Finding a hip-hop identity

By Richard Shirk - The Daily Iowan
Published: Friday, April 16, 2004
A breakthrough for Iowa City hip-hop, 85 Decibel Monks - the latest from scene fixture Tack-Fu - is as much a treatise on locality as it is a statement of the role that the digital gear and Internet technology can play in the artistic process.

Recorded gradually since the Monks dropped the scattershot beats and rhymes of 2000's Chained Reaction, 85 Decibel Monks - the third release masterminded by Tack-Fu (a.k.a. Tim Tack behind the production-team banner) - is a wide arc of voices, textures, and moods that not only reflects where the music springs from but lays out the larger picture of finding artistic identity in the middle of Iowa.

"It's like the buffering zone," said Tack, looking out the window of the Deadwood during an interview Sunday night. "We are the crossroads, the middle of the street ... we can take the best bits of the South and the West and the East and the North, or, shit, we're open to stuff overseas," he said when asked what makes Midwest hip-hop distinct. "If you can take all these influences and get your own little sound, your own little niche, and your own kind of vibe out of it all, I think that's what people are looking for."

This niche is something Tack has been honing in on since first immersing himself in four-track home recording after NCAA guidelines deemed him ineligible for Hawkeye basketball in 1996. Evolving from hissy lo-fi beats to top-end production, the sounds and influences batted around on any release are just as likely to be samples of Detroit techno as they are reinvented scratchy jazz riffs from a yard-sale LP - a diversity compounded on 85 Decibel Monks with the input from the other monks making up the production team (most notably Jethro from the Bad Fathers and the Chaircrusher).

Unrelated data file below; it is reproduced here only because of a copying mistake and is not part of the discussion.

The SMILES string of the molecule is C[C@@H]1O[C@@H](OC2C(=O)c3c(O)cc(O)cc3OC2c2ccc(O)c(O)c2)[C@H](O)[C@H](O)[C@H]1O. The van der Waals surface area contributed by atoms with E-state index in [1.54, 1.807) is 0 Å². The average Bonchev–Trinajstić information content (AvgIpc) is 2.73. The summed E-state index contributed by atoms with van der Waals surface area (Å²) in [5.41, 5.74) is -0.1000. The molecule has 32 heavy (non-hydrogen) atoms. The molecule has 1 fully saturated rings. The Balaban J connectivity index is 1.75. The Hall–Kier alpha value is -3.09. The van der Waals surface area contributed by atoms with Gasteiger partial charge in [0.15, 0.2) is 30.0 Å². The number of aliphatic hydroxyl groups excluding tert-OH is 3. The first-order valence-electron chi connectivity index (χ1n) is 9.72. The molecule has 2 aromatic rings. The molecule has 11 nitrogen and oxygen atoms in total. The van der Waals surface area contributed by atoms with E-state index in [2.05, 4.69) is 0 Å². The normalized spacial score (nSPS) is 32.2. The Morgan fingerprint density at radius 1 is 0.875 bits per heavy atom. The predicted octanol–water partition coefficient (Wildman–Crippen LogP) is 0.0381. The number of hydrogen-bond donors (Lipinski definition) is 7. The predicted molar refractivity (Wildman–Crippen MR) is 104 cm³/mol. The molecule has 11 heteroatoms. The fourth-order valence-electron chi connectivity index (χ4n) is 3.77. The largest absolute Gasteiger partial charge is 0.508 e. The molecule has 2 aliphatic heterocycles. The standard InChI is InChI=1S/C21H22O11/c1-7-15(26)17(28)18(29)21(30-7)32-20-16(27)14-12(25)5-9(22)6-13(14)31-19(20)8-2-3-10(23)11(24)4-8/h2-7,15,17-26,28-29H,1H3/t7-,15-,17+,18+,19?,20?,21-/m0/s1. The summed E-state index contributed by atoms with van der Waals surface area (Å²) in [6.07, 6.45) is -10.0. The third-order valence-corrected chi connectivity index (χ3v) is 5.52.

"The lovely thing about [hip-hop] is the gray areas," he said. "We can take a whole orchestra, we can take strings, or add jazz to it if we want to, we can add guitar, you can have a harp ... if it sounds good, bring in any instrument that needs to be done over the beat, bring it in."

Just as central to the rhymes and beats of 85 Decibel Monks is an ethos that relies on maintaining an active and interested community of artists as well as requiring a constructive cohesiveness among stylistically diverse producers, musicians, and emcees. As part of the ongoing "Imagine Iowa's Future" tour - a public discussion focussing on the economic, educational, agricultural, and technological future of the state - Tack has addressed this issue by using his collaborative and technology-aided work with the Monks as an example.

Sharing works in progress over the Internet, much of the collaboration with producers, emcees (including Blueprint from Soul Position, Philadelphia-based rapper Braille) and DJs (Russia's DJ Vadim) was tracked without any communication other than the e-mail feedback.

85 Decibel Monks is an album as soulful and warm-sounding as it is clockwork-like intricate. The instrumentals (which make up roughly half the album) range anywhere from glitched-out nervous ticks (Tack-Fu and Jason Key produced "Key Player") to low-end heavy grooves ("Hot Water For Tea") to moody canvases ("Mongolian Fire").

The emceed tracks are just as diverse. "Enter Dependents" (featuring Manchild, Lord 360, and Gov. Auto Funkstar) is staccato rhymes over a multilayered, funked-out groove, while "Lie Down Beside You" (featuring Rachel Kann) is breathy slam-poetry that plays out over sparse percussion and a cello pulse. 85 Decibel Monks is a synergistic, homespun album with national clout and an attitude on par with any of the acts whom the Monks have found themselves supporting over the years.

You can purchase the physical disk on line
or download it